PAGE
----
The libraries in the first category could of course handle this as they were full calendar apps, but we knew that only the libraries of the simple calendar view category would be feasible in integrating with our app. So, we concluded the optimal member experience could only be achieved by writing our own library.
But if we were going to write our own library, the next question was, how do we get the most use out of it? At that point, we realized we could help other developers avoid the exact issues we had faced by open sourcing our library!
We had a few core design goals in mind when developing the custom display logic. First was the rendering performance. Since our day view was going to have to display N events per day, we realized early on that support for view recycling would be critical. We kept the recycling logic simple by only recycling event views between days, so each individual day still requires N views to be created or reclaimed from other days. But our aim was to ensure that the swiping between days was smooth, and this sort of view recycling helped.
After implementing view recycling, we noticed the scrolling performance still wasn’t good enough. Luckily, we found an easy fix by adjusting the hour and half-hour dividers. Originally, each divider was its own view, but dividers are really just simple lines that can be rendered directly to the canvas. Switching over to direct rendering brought our scrolling performance up to the standard of smoothness we expected.
Another core design goal was internationalization. To support multiple languages, we made sure that all of the text we displayed used a generic formatter that didn’t assume the language was English. A hard issue to tackle here was how to lay out the views for RTL (right-to-left) languages. To prevent RTL mode from drastically increasing the complexity of our layout logic, we implemented a simple translation layer that processes all layout geometry in the day view. When RTL mode is detected, the horizontal coordinates of the child views are flipped and shifted by this translation layer.
Our implementations in the day view are different between iOS and Android. Even though the design goals were consistent, each platform posed a different set of questions we needed to answer.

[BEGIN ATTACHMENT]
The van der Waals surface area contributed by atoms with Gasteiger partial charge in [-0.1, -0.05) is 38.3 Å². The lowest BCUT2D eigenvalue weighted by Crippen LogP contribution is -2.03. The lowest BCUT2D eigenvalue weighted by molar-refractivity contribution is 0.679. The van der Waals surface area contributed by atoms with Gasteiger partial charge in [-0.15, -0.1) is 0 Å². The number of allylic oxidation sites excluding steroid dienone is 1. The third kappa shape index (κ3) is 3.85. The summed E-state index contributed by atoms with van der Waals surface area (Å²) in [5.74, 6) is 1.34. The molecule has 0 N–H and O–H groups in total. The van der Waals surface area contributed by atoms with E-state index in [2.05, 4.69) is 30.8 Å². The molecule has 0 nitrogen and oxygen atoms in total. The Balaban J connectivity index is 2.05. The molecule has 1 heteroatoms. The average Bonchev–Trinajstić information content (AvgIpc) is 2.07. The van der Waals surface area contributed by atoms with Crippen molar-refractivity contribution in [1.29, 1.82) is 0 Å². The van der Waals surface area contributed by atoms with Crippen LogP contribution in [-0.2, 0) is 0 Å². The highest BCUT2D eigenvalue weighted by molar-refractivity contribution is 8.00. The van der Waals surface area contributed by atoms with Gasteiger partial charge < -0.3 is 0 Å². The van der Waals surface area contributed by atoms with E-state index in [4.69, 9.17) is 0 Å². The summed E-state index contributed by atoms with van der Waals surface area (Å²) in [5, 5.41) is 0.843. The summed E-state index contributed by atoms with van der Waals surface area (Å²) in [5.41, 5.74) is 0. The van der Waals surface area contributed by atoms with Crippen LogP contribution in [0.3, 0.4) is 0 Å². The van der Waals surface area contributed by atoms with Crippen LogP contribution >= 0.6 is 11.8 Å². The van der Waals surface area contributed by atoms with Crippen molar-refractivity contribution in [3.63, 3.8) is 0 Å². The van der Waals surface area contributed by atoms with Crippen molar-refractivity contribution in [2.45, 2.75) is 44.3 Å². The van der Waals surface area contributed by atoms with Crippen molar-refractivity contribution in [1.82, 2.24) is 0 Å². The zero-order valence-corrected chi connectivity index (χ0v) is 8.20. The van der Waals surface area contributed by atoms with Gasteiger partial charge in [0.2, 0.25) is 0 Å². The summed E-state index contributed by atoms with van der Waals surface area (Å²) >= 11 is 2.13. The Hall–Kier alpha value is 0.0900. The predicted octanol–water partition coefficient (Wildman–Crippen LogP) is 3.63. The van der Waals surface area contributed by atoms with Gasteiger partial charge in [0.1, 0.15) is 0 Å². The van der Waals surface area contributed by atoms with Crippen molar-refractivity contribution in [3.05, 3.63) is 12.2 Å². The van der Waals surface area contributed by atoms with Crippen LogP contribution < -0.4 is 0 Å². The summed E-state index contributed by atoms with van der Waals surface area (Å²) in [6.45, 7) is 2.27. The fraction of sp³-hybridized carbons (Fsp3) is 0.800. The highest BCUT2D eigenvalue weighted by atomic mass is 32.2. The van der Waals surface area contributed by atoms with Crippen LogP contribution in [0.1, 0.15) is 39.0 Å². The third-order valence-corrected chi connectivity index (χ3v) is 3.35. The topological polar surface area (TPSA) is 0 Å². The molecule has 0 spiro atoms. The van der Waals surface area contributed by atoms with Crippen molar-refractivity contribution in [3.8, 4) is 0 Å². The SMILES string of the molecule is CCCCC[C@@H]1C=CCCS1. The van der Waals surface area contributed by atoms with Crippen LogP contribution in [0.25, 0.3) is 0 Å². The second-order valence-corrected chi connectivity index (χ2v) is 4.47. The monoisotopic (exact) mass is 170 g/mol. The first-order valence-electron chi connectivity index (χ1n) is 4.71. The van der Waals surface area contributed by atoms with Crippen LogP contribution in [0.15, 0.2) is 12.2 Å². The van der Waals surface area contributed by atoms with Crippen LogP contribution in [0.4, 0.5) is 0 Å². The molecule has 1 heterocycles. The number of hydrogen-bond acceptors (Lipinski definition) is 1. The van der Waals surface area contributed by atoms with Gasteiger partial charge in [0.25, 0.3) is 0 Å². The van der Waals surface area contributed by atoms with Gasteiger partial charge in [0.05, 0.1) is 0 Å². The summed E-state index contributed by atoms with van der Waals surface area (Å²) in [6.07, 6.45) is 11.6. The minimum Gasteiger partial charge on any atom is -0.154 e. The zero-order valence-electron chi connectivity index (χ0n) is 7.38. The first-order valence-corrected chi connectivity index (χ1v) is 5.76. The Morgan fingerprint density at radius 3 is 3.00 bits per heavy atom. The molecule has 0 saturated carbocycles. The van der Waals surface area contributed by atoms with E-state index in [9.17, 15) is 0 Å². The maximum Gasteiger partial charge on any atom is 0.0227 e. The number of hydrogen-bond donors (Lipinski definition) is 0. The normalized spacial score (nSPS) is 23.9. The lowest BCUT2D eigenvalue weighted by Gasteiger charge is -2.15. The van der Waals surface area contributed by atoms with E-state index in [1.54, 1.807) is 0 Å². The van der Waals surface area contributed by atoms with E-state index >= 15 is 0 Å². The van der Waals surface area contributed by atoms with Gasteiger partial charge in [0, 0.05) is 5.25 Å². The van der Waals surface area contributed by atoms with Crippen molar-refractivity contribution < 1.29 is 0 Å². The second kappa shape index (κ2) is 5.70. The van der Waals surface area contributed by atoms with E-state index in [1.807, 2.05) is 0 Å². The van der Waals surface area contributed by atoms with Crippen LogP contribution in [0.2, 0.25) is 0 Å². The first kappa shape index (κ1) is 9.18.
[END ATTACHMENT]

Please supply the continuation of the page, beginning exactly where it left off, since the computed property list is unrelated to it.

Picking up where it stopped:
On iOS, we had to choose between Swift and Objective-C for our programming language. We picked Objective-C for our programming language for the following reasons:
Another question on iOS was how we would format dates and times. Internally, we used the NSDate object to manipulate timestamps. To format the timestamps into localized text, we created a custom pipeline using NSLocale and NSCalendar objects. This allowed us to support over twenty different languages and locales.
Switching over to Android, the main question was around which SDK versions we would support. One positive aspect of creating a custom view is how isolated the logic can be from the rest of the app. Although we originally developed the day view internally within the LinkedIn Android app, we realized it could support a lower SDK version than the LinkedIn app does. Our app supports Android SDK version 21 and higher, but our library supports everything back to version 14.
Our day view library is now live on GitHub for Android and is coming soon for iOS. We’d obviously welcome any contributions or feature requests for either platform, but one engineering principal we’re following is “Keep your project scope well defined!” As mentioned previously, there are already some great open source projects that provide a full featured calendar experience. Our library’s purpose is to provide a reliable and robust calendar day view.
Having said that, if there are any use cases within the project’s scope that we haven’t thought of yet, we’d love to hear them. To contribute to the project or to request a feature/bug fix, please visit our GitHub page.